• Leading and scheduling IPT meetings needed for resolving technical issues related to operations
  • Assisting with initial assessment of CDR readiness for transition from an operational perspective
  • Entering the source code into the NCEI version control system
  • Requesting an initial security review
  • Verifying source code and Readme packages for compliance with IOC standards
  • Informal source code reviewing with feedback for CDRP
  • Porting code for implementation on NCEI systems as requested by CDRP, PI, and/or other IPT members
  • Assisting with ingest and archival of the CDR source code, documentation, and data packages
  • Participating in management and technical meetings as required
  • Working with PI, IPT, and O&M Project Manager to complete each CR.

Figure 2: An example image of Normalized Difference Vegetation Index (NDVI) for the Land Surface Bundle CDR.


  • Continue participating on CDR IPTs as requested to transition CDRs to initial operational capability status


  • Ashouri, H, K. Hsu, S. Sorooshian, D. Braithwaite, K.R. Knapp, L.D. Cecil, B.R. Nelson, and O.P. Prat, 2014. PERSIANN-CDR: Daily precipitation climate data record from multi-satellite observations for hydrological and climate studies. Bull. Am. Meteorol. Soc., conditionally accepted.


  • Prat, O.P., B.R. Nelson, and L. Vasquez, 2014. Characterization of CONUS rainfall using a multi-sensor approach: Evaluation of radar-based, satellite-based, and ground-based QPE products. Abstract submitted to the International Weather Radar and Hydrology symposium, 7-9 April 2014, Washington, DC, USA.
  • Prat, O.P., and B.R. Nelson, 2014. Toward the development of an evaluation framework of Climate Data Records for precipitation: A characterization of CONUS rainfall using a suite of satellite, radar, and rain gauge QPE products. 94th annual meeting of the American Meteorological Society, 2-6 February 2014, Atlanta, GA, USA.

Reanalyzing Tropical Cyclones Imagery with Citizen Scientists


The global record of tropical cyclones contains uncertainties caused by differences in analysis procedures around the world and through time. The human eye best recognizes patterns in storm imagery, so we enlisted the public. Interested volunteers are shown one of nearly 300,000 satellite images. They answer questions about that image as part of a simplified technique for estimating the maximum surface wind speed of tropical cyclones.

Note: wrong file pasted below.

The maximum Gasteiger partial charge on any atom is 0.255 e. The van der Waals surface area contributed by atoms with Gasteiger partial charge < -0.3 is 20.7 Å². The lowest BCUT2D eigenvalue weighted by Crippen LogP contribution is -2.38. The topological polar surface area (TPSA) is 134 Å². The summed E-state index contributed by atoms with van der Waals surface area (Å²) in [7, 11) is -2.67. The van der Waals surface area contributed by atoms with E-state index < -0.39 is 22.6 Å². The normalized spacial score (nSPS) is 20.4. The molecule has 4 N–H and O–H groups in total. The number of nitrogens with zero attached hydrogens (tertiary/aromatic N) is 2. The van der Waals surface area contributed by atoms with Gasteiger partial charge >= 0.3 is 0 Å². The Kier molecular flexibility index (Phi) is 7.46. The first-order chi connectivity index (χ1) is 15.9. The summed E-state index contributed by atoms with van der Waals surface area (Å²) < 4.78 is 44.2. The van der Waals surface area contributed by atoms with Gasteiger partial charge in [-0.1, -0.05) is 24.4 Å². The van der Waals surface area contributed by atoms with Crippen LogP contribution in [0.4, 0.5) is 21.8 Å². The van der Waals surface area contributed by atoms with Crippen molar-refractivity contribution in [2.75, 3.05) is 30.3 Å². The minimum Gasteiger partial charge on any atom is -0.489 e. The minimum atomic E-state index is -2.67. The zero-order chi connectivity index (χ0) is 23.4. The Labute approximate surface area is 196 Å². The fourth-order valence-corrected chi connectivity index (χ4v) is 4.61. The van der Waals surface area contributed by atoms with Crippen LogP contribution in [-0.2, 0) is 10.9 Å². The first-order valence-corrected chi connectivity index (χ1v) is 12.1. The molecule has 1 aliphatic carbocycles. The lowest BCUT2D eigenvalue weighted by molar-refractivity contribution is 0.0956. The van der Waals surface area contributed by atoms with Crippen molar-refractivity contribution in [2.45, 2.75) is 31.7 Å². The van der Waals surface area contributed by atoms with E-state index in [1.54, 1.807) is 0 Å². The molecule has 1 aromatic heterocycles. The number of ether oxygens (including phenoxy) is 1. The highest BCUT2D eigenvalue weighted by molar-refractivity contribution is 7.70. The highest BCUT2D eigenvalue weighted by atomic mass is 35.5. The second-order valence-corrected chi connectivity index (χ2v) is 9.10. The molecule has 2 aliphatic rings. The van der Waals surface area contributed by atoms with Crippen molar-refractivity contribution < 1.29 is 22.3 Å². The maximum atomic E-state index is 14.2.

During Year 2 of Cyclone Center, classifications from volunteers continued to be collected and the site has now obtained nearly 300,000 analyses from more than 5,000 scientists. In addition, the site underwent a major overhaul and the way in which storms were selected and questions asked has changed considerably.

Preliminary analysis was performed, comparing output from Cyclone Center with that from both the best track data for cyclone intensity and objective techniques including the Advanced Dvorak Technique (ADT). Figure 1 shows an example for two storms, Typhoons Ivan (1997) and Yvette (1992). The Cyclone Center estimates reproduce the major features of each storm’s lifecycle, including the weakening on day 9 of Yvette (bottom). They also avoid a known issue of ADT, which limits the intensification of a storm until the eye is clearly visible (around days 5–6 for both storms).

The panels on the right in Fig. 1 show another unique advantage of the Cyclone Center estimates. Since at least 10 citizen scientists analyze each image, we can analyze the uncertainty in those estimates. In this case, we have used a Monte Carlo technique to stitch together randomly selected estimates for each time step.

We presented this initial research at the annual meetings of both the American Geophysical Union and the American Meteorological Society. Addtionally, a manuscript has been submitted to the latter for publication in the Bulletin of the American Meteorological Society (BAMS).

CICS-NC intern, Brady Blackburn, is a recent graduate of Asheville High School with an interest in pursuing a degree in environmental science. During FY13, CICS-NC helped Mr. Blackburn explore that interest by contributing to tropical cyclone research through the Cyclone Center. He examined the classifications provided by Cyclone Center’s volunteer users and he compared them with the actual satellite images. In particular, Mr. Blackburn sought to understand why a volunteer might mistakenly classify a storm as having an eye when it does not. His work will help us develop an objective method for evaluating the classifications, which will improve our future analysis.

Figure 1: Time series of intensities from (a,b) Typhoon Ivan (1997) and (c,d) Typhoon Yvette (1992). a,c) Comparisons between best tracks, ADT-HURSAT, and Cyclone Center (CC Consensus). b,d) Spread in the Cyclone Center estimates.


  • Continue promoting this project through a variety of media outlets, particularly during the 2014 Atlantic Hurricane Season
  • Publish the initial results in the Bulletin of the American Meteorological Society (BAMS)
  • Develop method for applying the full Dvorak analysis to the data collected, including the “Data T-Number”



  • Hennon, C.C., K.R. Knapp, C.J. Schreck, S.E. Stevens, and J.P. Kossin, 2013: Cyclone Center: Using crowdsourcing to determine tropical cyclone intensity. AGU Fall Meeting, 9-13 December 2013, San Francisco, CA.


  • Thorne, P.W., C.C. Hennon, K.R. Knapp, C.J. Schreck III, S.E. Stevens, P.A. Hennon, J.P. Kossin, M.C. Kruk, J. Rennie, and L.E. Stevens, 2014: Cyclonecenter: Crowdsourcing insights into historical tropical cyclone intensities. 26th Conference on Climate Variability and Change, 2-6 February 2014, Atlanta, GA.